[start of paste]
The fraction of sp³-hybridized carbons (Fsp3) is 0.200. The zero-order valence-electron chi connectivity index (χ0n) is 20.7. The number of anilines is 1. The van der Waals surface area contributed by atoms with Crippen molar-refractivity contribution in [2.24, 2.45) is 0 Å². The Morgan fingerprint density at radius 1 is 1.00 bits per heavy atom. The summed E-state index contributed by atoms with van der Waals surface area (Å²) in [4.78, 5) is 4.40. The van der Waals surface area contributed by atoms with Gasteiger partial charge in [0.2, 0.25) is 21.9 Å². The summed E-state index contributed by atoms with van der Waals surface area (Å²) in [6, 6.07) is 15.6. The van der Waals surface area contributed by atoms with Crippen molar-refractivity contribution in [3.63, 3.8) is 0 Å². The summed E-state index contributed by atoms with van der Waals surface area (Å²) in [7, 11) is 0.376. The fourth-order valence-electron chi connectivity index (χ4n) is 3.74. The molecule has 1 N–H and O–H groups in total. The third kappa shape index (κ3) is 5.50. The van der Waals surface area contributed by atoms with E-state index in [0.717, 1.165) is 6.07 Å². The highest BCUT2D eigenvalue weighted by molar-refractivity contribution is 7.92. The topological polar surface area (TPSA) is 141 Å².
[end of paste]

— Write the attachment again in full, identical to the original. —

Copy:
The fraction of sp³-hybridized carbons (Fsp3) is 0.200. The zero-order valence-electron chi connectivity index (χ0n) is 20.7. The number of anilines is 1. The van der Waals surface area contributed by atoms with Crippen molar-refractivity contribution in [2.24, 2.45) is 0 Å². The Morgan fingerprint density at radius 1 is 1.00 bits per heavy atom. The summed E-state index contributed by atoms with van der Waals surface area (Å²) in [4.78, 5) is 4.40. The van der Waals surface area contributed by atoms with Gasteiger partial charge in [0.2, 0.25) is 21.9 Å². The summed E-state index contributed by atoms with van der Waals surface area (Å²) in [6, 6.07) is 15.6. The van der Waals surface area contributed by atoms with Crippen molar-refractivity contribution in [3.63, 3.8) is 0 Å². The summed E-state index contributed by atoms with van der Waals surface area (Å²) in [7, 11) is 0.376. The fourth-order valence-electron chi connectivity index (χ4n) is 3.74. The molecule has 1 N–H and O–H groups in total. The third kappa shape index (κ3) is 5.50. The van der Waals surface area contributed by atoms with E-state index in [0.717, 1.165) is 6.07 Å². The highest BCUT2D eigenvalue weighted by molar-refractivity contribution is 7.92. The topological polar surface area (TPSA) is 141 Å².